If the issue of oratorical decadence was a subject en vogue for the Latin literature, after Dialogues on Orators had been published, this issue became a history subject. On the other hand, in Tacitus' historical works (De uita et moribus Iulii Agricolae, (11) De origine et situ Germanorum, (12) Historiae (13) and Annals (14)), the description of facts and discourses chosen for the books, fully benefits from the art of eloquence. Tacitus' works fascinate due to their form of utterance. The connection between history and eloquence, as well as the connection between prose and poetry represented a tendency of Latin culture development in the first century BC. We can find the source of this connection in Cicero's work, where he states that history is an oratorical art above all, and in Quintilianus' work, where he considers that history is very much related to poetry.


(1.) Tacitus, Dialogul despre oratori [Dialogue on Orators], bilingual edition, Iassy, Alexandra A. Terek Publishing House, Iassy, 1946, 114 pages or in Opere [Completed Works], vol I, Stiintifica Publishing House, Bucharest, 1958: 13-50.

(2.) Fabius Iustus, consul in 102 BC, friend of Tacitus and Pliny the Younger.

(3.) Tacitus, "Dialogul despre oratori" ["Dialogue on Orators"], in Opere [Completed Works], vol. I, Stiintifica Publishing House, Bucharest, 1958: 13. Tacitus, A Dialogue on Oratory, translated by Alfred John Church and William Jackson Brodribb, New York: Random House, 1942: 3.

(4.) Curiatius Maternus, a very cultivated senator and lawyer, defender of poetry. He wrote tragedies having as main themes scenes from Greek society (Medeea, Thyestes) or Roman society (Domitius, Cato).

(5.) Marcus Aper, originary from Galia, influent lawyer, former praetor, he is the defender of the newer eloquence, 1st Century BC.

(6.) Iulius Secundus, originary from Galia, he made his name as an orator in Rome, a very cultivated person and a great orator.

(7.) Vipstanus Messalla, a very cultivated aristocrat, interested in past events and having a remarkable oratoric talent, he notices the bad aspects of his contemporary society and he prefers to meditate to the old Republican liberties. In 69 BC he fought as a military tribune for Vitellius emperor and he wrote a treatise on history.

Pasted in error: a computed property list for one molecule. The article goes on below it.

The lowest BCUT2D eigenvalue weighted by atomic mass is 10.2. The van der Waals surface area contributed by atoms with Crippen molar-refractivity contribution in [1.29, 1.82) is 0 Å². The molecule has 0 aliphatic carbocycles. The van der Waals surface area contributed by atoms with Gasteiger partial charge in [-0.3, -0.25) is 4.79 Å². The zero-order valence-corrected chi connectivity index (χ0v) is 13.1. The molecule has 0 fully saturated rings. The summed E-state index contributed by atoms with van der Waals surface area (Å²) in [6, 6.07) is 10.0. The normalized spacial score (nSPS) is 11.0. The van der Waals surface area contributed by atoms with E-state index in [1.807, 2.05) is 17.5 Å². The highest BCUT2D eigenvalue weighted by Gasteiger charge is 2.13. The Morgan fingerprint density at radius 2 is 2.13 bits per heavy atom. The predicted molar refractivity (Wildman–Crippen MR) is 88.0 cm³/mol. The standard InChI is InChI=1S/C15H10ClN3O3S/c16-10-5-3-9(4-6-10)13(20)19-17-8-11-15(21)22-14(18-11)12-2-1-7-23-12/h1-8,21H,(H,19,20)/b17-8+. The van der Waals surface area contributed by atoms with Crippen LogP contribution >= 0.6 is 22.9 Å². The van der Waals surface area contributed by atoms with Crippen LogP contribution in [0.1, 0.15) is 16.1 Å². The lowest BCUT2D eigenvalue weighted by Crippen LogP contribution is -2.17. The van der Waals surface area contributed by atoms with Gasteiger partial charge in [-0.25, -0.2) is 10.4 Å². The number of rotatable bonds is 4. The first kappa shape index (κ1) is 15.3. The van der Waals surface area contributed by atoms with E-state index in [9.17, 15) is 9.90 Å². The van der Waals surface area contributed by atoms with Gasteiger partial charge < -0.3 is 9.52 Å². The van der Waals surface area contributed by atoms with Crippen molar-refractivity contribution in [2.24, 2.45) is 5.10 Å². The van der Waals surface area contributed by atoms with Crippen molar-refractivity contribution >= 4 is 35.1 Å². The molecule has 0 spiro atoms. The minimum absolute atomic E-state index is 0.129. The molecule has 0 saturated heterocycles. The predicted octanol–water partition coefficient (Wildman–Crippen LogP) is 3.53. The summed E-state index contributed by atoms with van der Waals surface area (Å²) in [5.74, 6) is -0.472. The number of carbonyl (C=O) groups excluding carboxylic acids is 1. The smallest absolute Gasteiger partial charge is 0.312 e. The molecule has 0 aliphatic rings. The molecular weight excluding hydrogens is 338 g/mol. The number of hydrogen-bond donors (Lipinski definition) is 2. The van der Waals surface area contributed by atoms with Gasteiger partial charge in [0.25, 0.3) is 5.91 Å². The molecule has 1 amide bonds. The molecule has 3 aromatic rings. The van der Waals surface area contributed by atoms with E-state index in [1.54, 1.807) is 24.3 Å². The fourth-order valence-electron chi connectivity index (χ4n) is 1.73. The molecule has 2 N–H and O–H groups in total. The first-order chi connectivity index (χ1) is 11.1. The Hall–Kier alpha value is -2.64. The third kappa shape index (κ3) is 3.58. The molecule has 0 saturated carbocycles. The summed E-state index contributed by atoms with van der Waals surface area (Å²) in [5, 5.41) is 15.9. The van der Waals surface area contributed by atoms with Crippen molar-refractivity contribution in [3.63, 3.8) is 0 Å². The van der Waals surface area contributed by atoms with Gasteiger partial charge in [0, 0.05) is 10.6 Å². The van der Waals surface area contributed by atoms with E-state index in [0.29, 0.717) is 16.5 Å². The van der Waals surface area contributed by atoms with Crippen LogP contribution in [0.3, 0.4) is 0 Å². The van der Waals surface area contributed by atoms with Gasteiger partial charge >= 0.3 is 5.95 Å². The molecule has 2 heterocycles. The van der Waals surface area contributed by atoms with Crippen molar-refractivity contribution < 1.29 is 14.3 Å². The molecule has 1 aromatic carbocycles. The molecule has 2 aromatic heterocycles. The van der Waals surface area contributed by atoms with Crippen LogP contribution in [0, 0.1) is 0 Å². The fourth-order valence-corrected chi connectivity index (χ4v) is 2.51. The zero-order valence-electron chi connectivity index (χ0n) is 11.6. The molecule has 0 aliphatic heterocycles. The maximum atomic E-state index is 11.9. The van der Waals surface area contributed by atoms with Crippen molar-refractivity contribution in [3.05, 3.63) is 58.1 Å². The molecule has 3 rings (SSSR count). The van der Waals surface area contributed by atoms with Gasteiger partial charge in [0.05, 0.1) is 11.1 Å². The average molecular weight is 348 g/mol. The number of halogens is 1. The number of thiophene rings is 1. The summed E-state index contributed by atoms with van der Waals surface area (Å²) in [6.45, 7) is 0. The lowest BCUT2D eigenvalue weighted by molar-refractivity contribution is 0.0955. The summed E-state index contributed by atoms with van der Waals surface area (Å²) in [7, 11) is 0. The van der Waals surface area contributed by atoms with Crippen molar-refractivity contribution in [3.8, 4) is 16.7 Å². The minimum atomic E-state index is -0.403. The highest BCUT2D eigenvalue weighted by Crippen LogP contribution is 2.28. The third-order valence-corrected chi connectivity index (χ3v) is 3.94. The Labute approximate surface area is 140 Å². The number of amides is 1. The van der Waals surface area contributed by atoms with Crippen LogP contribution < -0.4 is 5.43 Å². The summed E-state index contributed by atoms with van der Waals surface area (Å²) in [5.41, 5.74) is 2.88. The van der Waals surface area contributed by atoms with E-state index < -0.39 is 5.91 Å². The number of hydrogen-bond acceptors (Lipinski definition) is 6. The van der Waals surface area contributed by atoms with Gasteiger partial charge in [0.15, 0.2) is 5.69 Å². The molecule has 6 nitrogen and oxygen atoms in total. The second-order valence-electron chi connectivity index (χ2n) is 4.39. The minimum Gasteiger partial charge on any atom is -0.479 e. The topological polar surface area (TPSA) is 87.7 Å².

(8.) Tacitus, "Dialogul despre oratori" ["Dialogue on Orators"], Opere [Completed Works], vol I, Stiintifica Publishing House, Bucharest, 1958: 37. Tacitus, A Dialogue on Oratory, translated by Alfred John Church and William Jackson Brodribb, New York: Random House, 1942: 23.

(9.) Tacitus, "Dialogul despre oratori" ["Dialogue on Orators"], in Opere [Completed Works], vol. I, Stiintifica Publishing House, Bucharest, 1958: 39. Tacitus, A Dialogue on Oratory, translated by Alfred John Church and William Jackson Brodribb, New York: Random House, 1942: 25.

(10.) Tacitus, "Dialogul despre oratori" ["Dialogue on Orators"], in Opere [Completed Works], vol. I, Stiintifica Publishing House, Bucharest, 1958: 50. Tacitus, A Dialogue on Oratory, translated by Alfred John Church and William Jackson Brodribb, New York: Random House, 1942: 49.

(11.) Despre viata si moravurile lui Iulius Agricola (The Life and Mores of Iulius Agricola), mostly known as Agricola in 46 chapters published in 97-98 AD.

(12.) Despre originea si asezarea germanilor (The Origins and the Settlements of Germans), or the short name Germania (Germania), in 46 chapters published during the year of 98 AD.

(13.) Istoriile (Annals), it might have been projected to be written in 12 or 30 books (there are contradictory sourses), and only the first four books and the beginning of the fifth one have been kept. Here, the speech started at short time after tyran Nero's tragical death and ends with the despot Domitianus' violent death

(14.) Analele (Annals), the most valuable work of Tacitus, was accomplished in 16 or 18 books. Tacitus intended to realize a complete chronicle dedicated to Tiberius, Caligula, Claudiu and Nero, but the project interrupted while there is narrated Thraseas' death.


Spiru Haret University, Bucharest
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Title Annotation:Proceedings of the 5th World Congress on the Advancement of Scholarly Research in Science, Economics, Law, and Culture: May 27-30, 2010 New York; Publius Cornelius Tacitus
Author:Cazacu, Aurel M.
Publication:Economics, Management, and Financial Markets
Article Type:Critical essay
Geographic Code:4EXRO
Date:Jun 1, 2011